The Schoolmaster and Other Stories HTML version

A Peculiar Man
BETWEEN twelve and one at night a tall gentleman, wearing a top-hat and a coat with a
hood, stops before the door of Marya Petrovna Koshkin, a midwife and an old maid.
Neither face nor hand can be distinguished in the autumn darkness, but in the very
manner of his coughing and the ringing of the bell a certain solidity, positiveness, and
even impressiveness can be discerned. After the third ring the door opens and Marya
Petrovna herself appears. She has a man's overcoat flung on over her white petticoat. The
little lamp with the green shade which she holds in her hand throws a greenish light over
her sleepy, freckled face, her scraggy neck, and the lank, reddish hair that strays from
under her cap.
"Can I see the midwife?" asks the gentleman.
"I am the midwife. What do you want?"
The gentleman walks into the entry and Marya Petrovna sees facing her a tall, well-made
man, no longer young, but with a handsome, severe face and bushy whiskers.
"I am a collegiate assessor, my name is Kiryakov," he says. "I came to fetch you to my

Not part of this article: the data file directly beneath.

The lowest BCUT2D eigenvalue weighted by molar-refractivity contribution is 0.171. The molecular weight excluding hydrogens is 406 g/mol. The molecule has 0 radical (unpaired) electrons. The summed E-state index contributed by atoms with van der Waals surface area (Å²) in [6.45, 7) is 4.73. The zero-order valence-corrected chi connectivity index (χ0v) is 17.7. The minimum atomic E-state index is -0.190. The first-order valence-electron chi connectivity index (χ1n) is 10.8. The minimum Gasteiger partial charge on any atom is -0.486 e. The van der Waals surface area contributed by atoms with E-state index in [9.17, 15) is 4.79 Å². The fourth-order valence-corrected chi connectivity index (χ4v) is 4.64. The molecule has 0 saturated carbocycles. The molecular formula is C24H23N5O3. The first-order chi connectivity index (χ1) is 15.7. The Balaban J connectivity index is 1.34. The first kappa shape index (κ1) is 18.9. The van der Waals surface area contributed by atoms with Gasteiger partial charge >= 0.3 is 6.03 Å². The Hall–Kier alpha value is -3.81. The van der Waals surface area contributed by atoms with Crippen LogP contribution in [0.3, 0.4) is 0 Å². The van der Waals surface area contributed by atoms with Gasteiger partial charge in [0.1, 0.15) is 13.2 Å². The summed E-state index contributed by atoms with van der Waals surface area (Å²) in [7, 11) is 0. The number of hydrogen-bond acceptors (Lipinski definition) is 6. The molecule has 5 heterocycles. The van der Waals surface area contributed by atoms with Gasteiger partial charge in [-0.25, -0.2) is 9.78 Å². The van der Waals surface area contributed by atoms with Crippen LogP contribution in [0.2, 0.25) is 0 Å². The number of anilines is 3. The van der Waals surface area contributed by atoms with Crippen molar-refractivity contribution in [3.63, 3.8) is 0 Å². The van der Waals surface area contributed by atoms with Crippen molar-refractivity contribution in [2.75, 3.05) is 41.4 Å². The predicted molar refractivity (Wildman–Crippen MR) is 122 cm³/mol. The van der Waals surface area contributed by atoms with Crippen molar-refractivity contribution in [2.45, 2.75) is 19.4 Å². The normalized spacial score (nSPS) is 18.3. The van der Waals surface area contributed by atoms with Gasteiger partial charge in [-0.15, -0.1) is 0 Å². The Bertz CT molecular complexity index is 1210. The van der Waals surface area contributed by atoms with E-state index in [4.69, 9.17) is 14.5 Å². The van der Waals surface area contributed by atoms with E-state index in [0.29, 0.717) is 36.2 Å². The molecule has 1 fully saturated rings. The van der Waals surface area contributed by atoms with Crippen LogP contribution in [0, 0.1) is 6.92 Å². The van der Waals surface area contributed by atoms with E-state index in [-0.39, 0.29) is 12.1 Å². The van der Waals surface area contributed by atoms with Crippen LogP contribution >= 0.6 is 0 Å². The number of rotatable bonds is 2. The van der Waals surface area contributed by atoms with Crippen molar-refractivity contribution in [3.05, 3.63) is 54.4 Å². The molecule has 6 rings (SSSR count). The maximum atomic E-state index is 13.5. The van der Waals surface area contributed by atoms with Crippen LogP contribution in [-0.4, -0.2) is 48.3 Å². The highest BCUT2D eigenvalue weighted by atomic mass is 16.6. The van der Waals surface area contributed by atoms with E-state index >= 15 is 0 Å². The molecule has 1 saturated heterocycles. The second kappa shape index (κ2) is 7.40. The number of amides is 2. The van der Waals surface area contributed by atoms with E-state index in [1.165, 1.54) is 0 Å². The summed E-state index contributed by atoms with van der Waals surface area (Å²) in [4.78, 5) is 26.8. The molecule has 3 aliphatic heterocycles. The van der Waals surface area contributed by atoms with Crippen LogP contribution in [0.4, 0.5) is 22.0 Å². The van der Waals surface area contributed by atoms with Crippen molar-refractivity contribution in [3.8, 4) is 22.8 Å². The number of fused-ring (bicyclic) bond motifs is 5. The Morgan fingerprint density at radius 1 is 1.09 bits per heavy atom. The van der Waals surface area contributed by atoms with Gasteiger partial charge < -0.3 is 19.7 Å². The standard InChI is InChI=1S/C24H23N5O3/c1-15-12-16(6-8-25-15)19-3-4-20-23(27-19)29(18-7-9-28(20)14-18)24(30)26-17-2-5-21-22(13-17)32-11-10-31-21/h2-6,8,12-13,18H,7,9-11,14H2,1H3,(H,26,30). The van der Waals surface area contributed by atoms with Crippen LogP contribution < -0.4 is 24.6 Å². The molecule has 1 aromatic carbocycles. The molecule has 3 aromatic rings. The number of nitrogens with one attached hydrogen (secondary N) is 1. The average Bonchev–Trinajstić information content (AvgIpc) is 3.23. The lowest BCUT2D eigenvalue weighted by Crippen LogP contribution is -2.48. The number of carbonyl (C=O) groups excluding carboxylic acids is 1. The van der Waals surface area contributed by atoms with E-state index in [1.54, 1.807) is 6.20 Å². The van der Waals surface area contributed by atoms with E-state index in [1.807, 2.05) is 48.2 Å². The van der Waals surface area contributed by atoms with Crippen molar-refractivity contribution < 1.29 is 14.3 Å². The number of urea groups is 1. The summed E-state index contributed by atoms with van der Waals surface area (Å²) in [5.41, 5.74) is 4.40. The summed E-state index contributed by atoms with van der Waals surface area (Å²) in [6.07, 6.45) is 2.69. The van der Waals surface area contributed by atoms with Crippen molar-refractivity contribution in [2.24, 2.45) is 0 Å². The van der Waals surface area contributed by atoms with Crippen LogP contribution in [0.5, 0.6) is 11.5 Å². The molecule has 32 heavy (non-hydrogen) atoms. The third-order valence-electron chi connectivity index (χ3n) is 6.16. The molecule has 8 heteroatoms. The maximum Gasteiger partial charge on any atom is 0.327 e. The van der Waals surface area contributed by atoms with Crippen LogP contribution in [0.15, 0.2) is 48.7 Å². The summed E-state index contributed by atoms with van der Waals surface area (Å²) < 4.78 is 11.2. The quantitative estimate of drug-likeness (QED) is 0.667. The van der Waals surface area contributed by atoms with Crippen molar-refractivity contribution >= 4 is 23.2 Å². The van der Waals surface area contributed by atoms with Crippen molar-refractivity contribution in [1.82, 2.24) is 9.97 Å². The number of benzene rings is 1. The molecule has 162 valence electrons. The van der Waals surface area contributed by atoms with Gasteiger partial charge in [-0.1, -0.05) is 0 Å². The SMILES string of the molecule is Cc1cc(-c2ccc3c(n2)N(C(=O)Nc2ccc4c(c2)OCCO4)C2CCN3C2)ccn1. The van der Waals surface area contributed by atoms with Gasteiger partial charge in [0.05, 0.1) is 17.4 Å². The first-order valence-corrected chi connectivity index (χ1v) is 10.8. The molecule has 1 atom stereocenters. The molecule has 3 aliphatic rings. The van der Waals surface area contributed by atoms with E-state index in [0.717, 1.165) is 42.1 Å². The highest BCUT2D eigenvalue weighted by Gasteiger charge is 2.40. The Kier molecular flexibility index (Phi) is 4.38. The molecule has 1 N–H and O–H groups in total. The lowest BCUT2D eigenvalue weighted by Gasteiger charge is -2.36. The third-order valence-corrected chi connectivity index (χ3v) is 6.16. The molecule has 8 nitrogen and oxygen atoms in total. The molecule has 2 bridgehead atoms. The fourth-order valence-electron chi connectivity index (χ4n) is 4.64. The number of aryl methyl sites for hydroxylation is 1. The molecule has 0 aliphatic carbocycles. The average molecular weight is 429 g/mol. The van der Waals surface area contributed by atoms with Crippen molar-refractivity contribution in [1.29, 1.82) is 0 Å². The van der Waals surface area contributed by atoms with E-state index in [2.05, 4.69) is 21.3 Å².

wife. Only please make haste."
"Very good . . ." the midwife assents. "I'll dress at once, and I must trouble you to wait
for me in the parlour."
Kiryakov takes off his overcoat and goes into the parlour. The greenish light of the lamp
lies sparsely on the cheap furniture in patched white covers, on the pitiful flowers and the
posts on which ivy is trained. . . . There is a smell of geranium and carbolic. The little
clock on the wall ticks timidly, as though abashed at the presence of a strange man.
"I am ready," says Marya Petrovna, coming into the room five minutes later, dressed,
washed, and ready for action. "Let us go."
"Yes, you must make haste," says Kiryakov. "And, by the way, it is not out of place to
enquire--what do you ask for your services?"
"I really don't know . . ." says Marya Petrovna with an embarrassed smile. "As much as
you will give."
"No, I don't like that," says Kiryakov, looking coldly and steadily at the midwife. "An
arrangement beforehand is best. I don't want to take advantage of you and you don't want
to take advantage of me. To avoid misunderstandings it is more sensible for us to make
an arrangement beforehand."
"I really don't know--there is no fixed price."